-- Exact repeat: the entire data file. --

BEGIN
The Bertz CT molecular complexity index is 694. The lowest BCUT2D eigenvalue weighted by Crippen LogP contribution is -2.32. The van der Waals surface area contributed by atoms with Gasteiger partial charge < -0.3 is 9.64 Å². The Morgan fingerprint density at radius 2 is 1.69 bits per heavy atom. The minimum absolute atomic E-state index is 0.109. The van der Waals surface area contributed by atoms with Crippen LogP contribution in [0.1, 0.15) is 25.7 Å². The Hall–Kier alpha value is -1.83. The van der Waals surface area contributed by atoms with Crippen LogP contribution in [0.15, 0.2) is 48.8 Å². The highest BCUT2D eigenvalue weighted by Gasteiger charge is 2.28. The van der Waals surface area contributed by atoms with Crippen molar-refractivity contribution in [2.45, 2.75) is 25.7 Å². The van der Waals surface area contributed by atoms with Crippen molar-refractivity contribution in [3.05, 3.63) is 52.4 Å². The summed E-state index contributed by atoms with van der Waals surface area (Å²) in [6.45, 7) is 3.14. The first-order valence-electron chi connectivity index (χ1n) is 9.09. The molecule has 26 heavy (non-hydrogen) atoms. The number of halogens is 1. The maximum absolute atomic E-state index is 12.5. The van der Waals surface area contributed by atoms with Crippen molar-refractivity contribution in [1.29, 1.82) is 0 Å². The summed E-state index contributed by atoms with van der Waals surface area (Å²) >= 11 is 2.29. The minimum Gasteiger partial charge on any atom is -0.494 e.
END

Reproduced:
The Bertz CT molecular complexity index is 694. The lowest BCUT2D eigenvalue weighted by Crippen LogP contribution is -2.32. The van der Waals surface area contributed by atoms with Gasteiger partial charge < -0.3 is 9.64 Å². The Morgan fingerprint density at radius 2 is 1.69 bits per heavy atom. The minimum absolute atomic E-state index is 0.109. The van der Waals surface area contributed by atoms with Crippen LogP contribution in [0.1, 0.15) is 25.7 Å². The Hall–Kier alpha value is -1.83. The van der Waals surface area contributed by atoms with Crippen LogP contribution in [0.15, 0.2) is 48.8 Å². The highest BCUT2D eigenvalue weighted by Gasteiger charge is 2.28. The van der Waals surface area contributed by atoms with Crippen molar-refractivity contribution in [2.45, 2.75) is 25.7 Å². The van der Waals surface area contributed by atoms with Crippen molar-refractivity contribution in [3.05, 3.63) is 52.4 Å². The summed E-state index contributed by atoms with van der Waals surface area (Å²) in [6.45, 7) is 3.14. The first-order valence-electron chi connectivity index (χ1n) is 9.09. The molecule has 26 heavy (non-hydrogen) atoms. The number of halogens is 1. The maximum absolute atomic E-state index is 12.5. The van der Waals surface area contributed by atoms with Crippen molar-refractivity contribution in [1.29, 1.82) is 0 Å². The summed E-state index contributed by atoms with van der Waals surface area (Å²) >= 11 is 2.29. The minimum Gasteiger partial charge on any atom is -0.494 e.